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Educators, scholars divided on teaching alternatives to evolution

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OKLAHOMA CITY (AP) _ As it did 81 years ago in a small Tennessee town, Charles Darwin's theory of evolution is dividing educators, scholars and theologians as the Oklahoma Legislature debates whether alternative theories on the origin of life should be taught in public school science classes.

Legislation that would authorize teachers to discuss ``the full range of scientific views on the biological or chemical origins of life'' and allow students to express their views in class has been approved by the state House and sent to the Senate.

Supporters, including the measure's author, Rep. Sally Kern, R-Oklahoma City, a former teacher, say it promotes critical thinking by exposing students to all sides of the scientific debate about evolution, a theory they complain is treated as fact in many science books.

The bill does not mandate the teaching of ``intelligent design,'' creationism or other beliefs based on Christian principles. But critics say it is a transparent attempt to bring religion into the classroom by introducing ideas that have their origins in the Bible and are based more on faith than science.

``No teacher needs legislative approval to teach what is the scientifically accepted norms of their discipline,'' said Michael Zimmerman, dean of the College of Letters and Sciences at the University of Wisconsin-Oshkosh. To insist on legislation suggests that supporters have an ulterior motive, Zimmerman said.

``The ulterior motive is to introduce material that is outside the norm of the scientific community,'' he said.

``They are determined to use government to force their religious beliefs on everyone else,'' said Keith Smith, lobbyist for the American Civil Liberties Union of Oklahoma.

``If it walks like creation science and it smells like creation science, it is creation science. They just think they can change it and give it a different name and think it will sneak through, and they're wrong,'' Smith said.

Darwin, a British naturalist, introduced his theory of evolution with publication of ``The Origin of Species'' in 1859. It has stirred debate ever since.

The theory holds that variation within species occurs randomly and that the survival or extinction of each organism is determined by that organism's ability to adapt to its environment.

The idea of evolution is in conflict with the convictions of some religious groups. In 1925, high school biology teacher John Scopes was put on trial in Dayton, Tenn., for illegally teaching the theory of evolution in one of the most historic court cases in U.S. history.

More recently, attempts to introduce alternatives to evolution, including intelligent design, have created problems for school districts in other states.

In December, a federal judge blocked attempts to teach intelligent design in high school biology classes in Dover, Pa. Last month, school officials agreed to pay $1 million in legal fees and expenses to plaintiffs who challenged the policy in court.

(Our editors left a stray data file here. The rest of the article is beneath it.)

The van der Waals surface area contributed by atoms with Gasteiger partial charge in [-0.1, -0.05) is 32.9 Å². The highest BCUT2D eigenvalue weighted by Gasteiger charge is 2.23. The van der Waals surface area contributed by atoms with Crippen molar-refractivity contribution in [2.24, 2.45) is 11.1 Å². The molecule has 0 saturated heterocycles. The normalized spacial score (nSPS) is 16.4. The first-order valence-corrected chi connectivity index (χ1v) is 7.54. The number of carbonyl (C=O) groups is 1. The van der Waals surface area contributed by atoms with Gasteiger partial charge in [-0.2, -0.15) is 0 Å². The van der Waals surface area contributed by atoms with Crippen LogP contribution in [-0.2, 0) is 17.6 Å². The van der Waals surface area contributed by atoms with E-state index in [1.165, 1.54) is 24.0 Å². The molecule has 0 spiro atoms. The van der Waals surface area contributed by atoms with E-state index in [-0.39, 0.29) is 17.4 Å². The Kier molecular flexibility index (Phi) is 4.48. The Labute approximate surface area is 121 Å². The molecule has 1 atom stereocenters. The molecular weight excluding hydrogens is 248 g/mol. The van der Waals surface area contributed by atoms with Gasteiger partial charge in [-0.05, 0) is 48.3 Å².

Intelligent design teaches that certain features of the universe and of living things are best explained by an intelligent cause, not an undirected process such as natural selection, according to the Discovery Institute, a Seattle-based think tank that funds research into non-Darwinian concepts like intelligent design.

Rob Crowther, director of communications, said the institute supports alternative theories and considers intelligent design to be a scientific theory. But the group does not believe it should be required instruction.

``Students need to learn all about evolution,'' Crowther said. ``They should learn the scientific evidence that supports the theory as well as some of the scientific evidence that does not support it.

``I don't think that by teaching both sides of Darwin's theory, you are teaching anything religious,'' he said.

But Zimmerman said there is a growing trend toward repackaging religious viewpoints to give them scientific credibility.

``There are a lot of people who seem to have science envy,'' he said. ``Within the scientific community, there is not an issue. The issue seems to be among those who are not scientists to redefine science.''

``For some people who hold a literal view of the King James version of the bible, modern science poses problems,'' he said. ``Science can't endorse anybody's religion.''

The Rev. Mike Southcombe, pastor of St. John's United Church of Christ in Brighton, Ill., near St. Louis, said intelligent design is a very narrow, literal reading of Biblical scripture that he characterized as ``pseudo science.''

Supporters of intelligent design cite scholarly articles that attack Darwinism and natural selection, but Southcombe said those articles are not peer reviewed, a common academic practice, and have a distorted understanding of evolution.

``The full range of legitimate and broadly accepted scientific thinking is that evolution is well established geologically, anthropologically and biochemically,'' he said. ``You can broaden the range of science as much as you want, but legitimate science will not go beyond the teaching of evolution.''

Oklahoma educators said they are concerned about the legal consequences of exposing students to alternative theories on the origin of life.

``I think it does look perilously close to the line,'' said Keith Ballard, executive director of the Oklahoma State School Boards Association. ``We have to be very careful where the liability of school board members are concerned.''

``When you're dealing with scientific theory, those things are tested in the classroom,'' said Roy Bishop, president of the Oklahoma Education Association.

``You can't test a faith.''
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